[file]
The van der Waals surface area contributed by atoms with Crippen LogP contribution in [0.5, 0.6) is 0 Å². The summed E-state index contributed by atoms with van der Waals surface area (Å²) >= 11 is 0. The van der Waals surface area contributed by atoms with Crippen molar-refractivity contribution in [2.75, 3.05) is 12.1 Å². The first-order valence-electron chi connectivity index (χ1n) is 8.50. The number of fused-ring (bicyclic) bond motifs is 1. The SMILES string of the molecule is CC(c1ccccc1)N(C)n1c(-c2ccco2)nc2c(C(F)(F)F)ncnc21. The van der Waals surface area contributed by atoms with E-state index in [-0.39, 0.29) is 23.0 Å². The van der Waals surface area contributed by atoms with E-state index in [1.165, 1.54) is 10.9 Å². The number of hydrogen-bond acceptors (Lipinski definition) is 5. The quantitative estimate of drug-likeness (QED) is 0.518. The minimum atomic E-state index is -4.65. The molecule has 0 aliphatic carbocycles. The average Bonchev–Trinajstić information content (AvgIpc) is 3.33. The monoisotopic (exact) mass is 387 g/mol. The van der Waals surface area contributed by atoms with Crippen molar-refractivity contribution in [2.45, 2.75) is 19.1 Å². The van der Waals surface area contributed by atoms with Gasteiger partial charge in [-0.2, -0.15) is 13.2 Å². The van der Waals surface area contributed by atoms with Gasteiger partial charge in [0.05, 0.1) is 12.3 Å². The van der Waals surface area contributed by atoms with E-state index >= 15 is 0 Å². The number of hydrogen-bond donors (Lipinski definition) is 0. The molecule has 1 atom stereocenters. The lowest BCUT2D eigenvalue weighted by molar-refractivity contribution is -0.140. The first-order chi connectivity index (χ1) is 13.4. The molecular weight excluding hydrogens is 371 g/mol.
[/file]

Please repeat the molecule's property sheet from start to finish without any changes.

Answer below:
The van der Waals surface area contributed by atoms with Crippen LogP contribution in [0.5, 0.6) is 0 Å². The summed E-state index contributed by atoms with van der Waals surface area (Å²) >= 11 is 0. The van der Waals surface area contributed by atoms with Crippen molar-refractivity contribution in [2.75, 3.05) is 12.1 Å². The first-order valence-electron chi connectivity index (χ1n) is 8.50. The number of fused-ring (bicyclic) bond motifs is 1. The SMILES string of the molecule is CC(c1ccccc1)N(C)n1c(-c2ccco2)nc2c(C(F)(F)F)ncnc21. The van der Waals surface area contributed by atoms with E-state index in [-0.39, 0.29) is 23.0 Å². The van der Waals surface area contributed by atoms with E-state index in [1.165, 1.54) is 10.9 Å². The number of hydrogen-bond acceptors (Lipinski definition) is 5. The quantitative estimate of drug-likeness (QED) is 0.518. The minimum atomic E-state index is -4.65. The molecule has 0 aliphatic carbocycles. The average Bonchev–Trinajstić information content (AvgIpc) is 3.33. The monoisotopic (exact) mass is 387 g/mol. The van der Waals surface area contributed by atoms with Crippen molar-refractivity contribution in [2.45, 2.75) is 19.1 Å². The van der Waals surface area contributed by atoms with Gasteiger partial charge in [-0.2, -0.15) is 13.2 Å². The van der Waals surface area contributed by atoms with Gasteiger partial charge in [0.05, 0.1) is 12.3 Å². The van der Waals surface area contributed by atoms with E-state index >= 15 is 0 Å². The number of hydrogen-bond donors (Lipinski definition) is 0. The molecule has 1 atom stereocenters. The lowest BCUT2D eigenvalue weighted by molar-refractivity contribution is -0.140. The first-order chi connectivity index (χ1) is 13.4. The molecular weight excluding hydrogens is 371 g/mol.